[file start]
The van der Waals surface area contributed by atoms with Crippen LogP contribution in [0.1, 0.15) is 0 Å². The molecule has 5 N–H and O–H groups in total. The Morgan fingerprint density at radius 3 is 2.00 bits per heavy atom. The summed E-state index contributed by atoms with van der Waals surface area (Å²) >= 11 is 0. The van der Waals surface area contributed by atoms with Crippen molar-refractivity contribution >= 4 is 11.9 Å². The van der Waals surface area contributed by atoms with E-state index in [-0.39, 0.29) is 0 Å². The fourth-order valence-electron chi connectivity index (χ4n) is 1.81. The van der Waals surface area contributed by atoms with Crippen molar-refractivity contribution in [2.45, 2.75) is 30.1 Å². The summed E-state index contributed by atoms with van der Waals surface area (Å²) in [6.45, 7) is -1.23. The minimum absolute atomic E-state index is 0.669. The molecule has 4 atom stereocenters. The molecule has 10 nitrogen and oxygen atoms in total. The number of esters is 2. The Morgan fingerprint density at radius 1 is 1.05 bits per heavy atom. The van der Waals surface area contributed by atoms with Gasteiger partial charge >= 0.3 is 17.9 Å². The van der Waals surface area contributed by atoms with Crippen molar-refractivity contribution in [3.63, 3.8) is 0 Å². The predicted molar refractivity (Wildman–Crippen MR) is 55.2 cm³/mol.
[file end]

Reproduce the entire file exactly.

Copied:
The van der Waals surface area contributed by atoms with Crippen LogP contribution in [0.1, 0.15) is 0 Å². The molecule has 5 N–H and O–H groups in total. The Morgan fingerprint density at radius 3 is 2.00 bits per heavy atom. The summed E-state index contributed by atoms with van der Waals surface area (Å²) >= 11 is 0. The van der Waals surface area contributed by atoms with Crippen molar-refractivity contribution >= 4 is 11.9 Å². The van der Waals surface area contributed by atoms with E-state index in [-0.39, 0.29) is 0 Å². The fourth-order valence-electron chi connectivity index (χ4n) is 1.81. The van der Waals surface area contributed by atoms with Crippen molar-refractivity contribution in [2.45, 2.75) is 30.1 Å². The summed E-state index contributed by atoms with van der Waals surface area (Å²) in [6.45, 7) is -1.23. The minimum absolute atomic E-state index is 0.669. The molecule has 4 atom stereocenters. The molecule has 10 nitrogen and oxygen atoms in total. The number of esters is 2. The Morgan fingerprint density at radius 1 is 1.05 bits per heavy atom. The van der Waals surface area contributed by atoms with Gasteiger partial charge >= 0.3 is 17.9 Å². The van der Waals surface area contributed by atoms with Crippen molar-refractivity contribution in [3.63, 3.8) is 0 Å². The predicted molar refractivity (Wildman–Crippen MR) is 55.2 cm³/mol.